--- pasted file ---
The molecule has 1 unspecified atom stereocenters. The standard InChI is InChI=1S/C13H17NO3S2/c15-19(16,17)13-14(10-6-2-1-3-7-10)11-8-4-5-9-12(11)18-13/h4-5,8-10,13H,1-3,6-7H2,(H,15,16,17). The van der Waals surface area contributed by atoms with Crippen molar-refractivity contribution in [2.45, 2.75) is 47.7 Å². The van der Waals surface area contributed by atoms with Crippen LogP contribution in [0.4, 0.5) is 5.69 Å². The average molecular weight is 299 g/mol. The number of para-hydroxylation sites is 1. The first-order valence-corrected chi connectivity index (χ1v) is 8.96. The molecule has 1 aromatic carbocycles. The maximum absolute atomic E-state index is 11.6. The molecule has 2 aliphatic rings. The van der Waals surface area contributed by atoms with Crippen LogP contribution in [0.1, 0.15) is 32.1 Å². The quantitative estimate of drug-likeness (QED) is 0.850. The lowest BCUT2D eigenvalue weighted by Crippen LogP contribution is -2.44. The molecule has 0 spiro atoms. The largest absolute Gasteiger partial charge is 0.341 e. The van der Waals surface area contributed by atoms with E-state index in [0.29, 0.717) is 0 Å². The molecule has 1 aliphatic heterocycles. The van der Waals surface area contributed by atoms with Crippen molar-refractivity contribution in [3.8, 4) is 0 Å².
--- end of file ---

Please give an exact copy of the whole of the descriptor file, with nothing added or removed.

The molecule has 1 unspecified atom stereocenters. The standard InChI is InChI=1S/C13H17NO3S2/c15-19(16,17)13-14(10-6-2-1-3-7-10)11-8-4-5-9-12(11)18-13/h4-5,8-10,13H,1-3,6-7H2,(H,15,16,17). The van der Waals surface area contributed by atoms with Crippen molar-refractivity contribution in [2.45, 2.75) is 47.7 Å². The van der Waals surface area contributed by atoms with Crippen LogP contribution in [0.4, 0.5) is 5.69 Å². The average molecular weight is 299 g/mol. The number of para-hydroxylation sites is 1. The first-order valence-corrected chi connectivity index (χ1v) is 8.96. The molecule has 1 aromatic carbocycles. The maximum absolute atomic E-state index is 11.6. The molecule has 2 aliphatic rings. The van der Waals surface area contributed by atoms with Crippen LogP contribution in [0.1, 0.15) is 32.1 Å². The quantitative estimate of drug-likeness (QED) is 0.850. The lowest BCUT2D eigenvalue weighted by Crippen LogP contribution is -2.44. The molecule has 0 spiro atoms. The largest absolute Gasteiger partial charge is 0.341 e. The van der Waals surface area contributed by atoms with E-state index in [0.29, 0.717) is 0 Å². The molecule has 1 aliphatic heterocycles. The van der Waals surface area contributed by atoms with Crippen molar-refractivity contribution in [3.8, 4) is 0 Å².